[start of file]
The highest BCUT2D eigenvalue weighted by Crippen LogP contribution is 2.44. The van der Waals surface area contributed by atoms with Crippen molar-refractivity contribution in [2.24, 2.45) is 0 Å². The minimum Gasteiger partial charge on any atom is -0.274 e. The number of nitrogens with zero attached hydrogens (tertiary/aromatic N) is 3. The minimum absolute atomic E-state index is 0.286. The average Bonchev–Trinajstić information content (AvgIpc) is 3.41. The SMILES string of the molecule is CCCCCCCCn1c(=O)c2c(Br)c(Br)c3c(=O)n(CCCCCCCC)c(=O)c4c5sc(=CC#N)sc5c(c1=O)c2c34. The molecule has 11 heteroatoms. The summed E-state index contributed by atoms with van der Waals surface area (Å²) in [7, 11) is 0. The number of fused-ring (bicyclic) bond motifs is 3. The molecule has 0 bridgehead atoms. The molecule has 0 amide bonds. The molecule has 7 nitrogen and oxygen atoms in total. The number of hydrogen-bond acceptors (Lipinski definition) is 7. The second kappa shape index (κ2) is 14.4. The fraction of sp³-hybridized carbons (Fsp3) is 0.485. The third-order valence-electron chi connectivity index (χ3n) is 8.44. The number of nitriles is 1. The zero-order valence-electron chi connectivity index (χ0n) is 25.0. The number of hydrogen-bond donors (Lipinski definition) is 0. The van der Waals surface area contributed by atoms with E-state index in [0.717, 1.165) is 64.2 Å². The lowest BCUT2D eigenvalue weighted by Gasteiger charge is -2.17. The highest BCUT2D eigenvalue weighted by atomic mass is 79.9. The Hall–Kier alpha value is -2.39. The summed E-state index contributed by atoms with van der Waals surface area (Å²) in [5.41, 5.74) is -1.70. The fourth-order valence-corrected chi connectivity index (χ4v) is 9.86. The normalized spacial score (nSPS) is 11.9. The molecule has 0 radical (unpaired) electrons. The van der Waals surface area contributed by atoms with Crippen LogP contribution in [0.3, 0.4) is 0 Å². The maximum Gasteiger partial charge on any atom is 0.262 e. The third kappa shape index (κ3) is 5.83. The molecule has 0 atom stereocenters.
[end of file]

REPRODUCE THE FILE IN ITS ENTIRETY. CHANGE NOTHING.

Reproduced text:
The highest BCUT2D eigenvalue weighted by Crippen LogP contribution is 2.44. The van der Waals surface area contributed by atoms with Crippen molar-refractivity contribution in [2.24, 2.45) is 0 Å². The minimum Gasteiger partial charge on any atom is -0.274 e. The number of nitrogens with zero attached hydrogens (tertiary/aromatic N) is 3. The minimum absolute atomic E-state index is 0.286. The average Bonchev–Trinajstić information content (AvgIpc) is 3.41. The SMILES string of the molecule is CCCCCCCCn1c(=O)c2c(Br)c(Br)c3c(=O)n(CCCCCCCC)c(=O)c4c5sc(=CC#N)sc5c(c1=O)c2c34. The molecule has 11 heteroatoms. The summed E-state index contributed by atoms with van der Waals surface area (Å²) in [7, 11) is 0. The number of fused-ring (bicyclic) bond motifs is 3. The molecule has 0 bridgehead atoms. The molecule has 0 amide bonds. The molecule has 7 nitrogen and oxygen atoms in total. The number of hydrogen-bond acceptors (Lipinski definition) is 7. The second kappa shape index (κ2) is 14.4. The fraction of sp³-hybridized carbons (Fsp3) is 0.485. The third-order valence-electron chi connectivity index (χ3n) is 8.44. The number of nitriles is 1. The zero-order valence-electron chi connectivity index (χ0n) is 25.0. The number of hydrogen-bond donors (Lipinski definition) is 0. The van der Waals surface area contributed by atoms with E-state index in [0.717, 1.165) is 64.2 Å². The lowest BCUT2D eigenvalue weighted by Gasteiger charge is -2.17. The highest BCUT2D eigenvalue weighted by atomic mass is 79.9. The Hall–Kier alpha value is -2.39. The summed E-state index contributed by atoms with van der Waals surface area (Å²) in [5.41, 5.74) is -1.70. The fourth-order valence-corrected chi connectivity index (χ4v) is 9.86. The normalized spacial score (nSPS) is 11.9. The molecule has 0 radical (unpaired) electrons. The van der Waals surface area contributed by atoms with Crippen LogP contribution in [0.3, 0.4) is 0 Å². The maximum Gasteiger partial charge on any atom is 0.262 e. The third kappa shape index (κ3) is 5.83. The molecule has 0 atom stereocenters.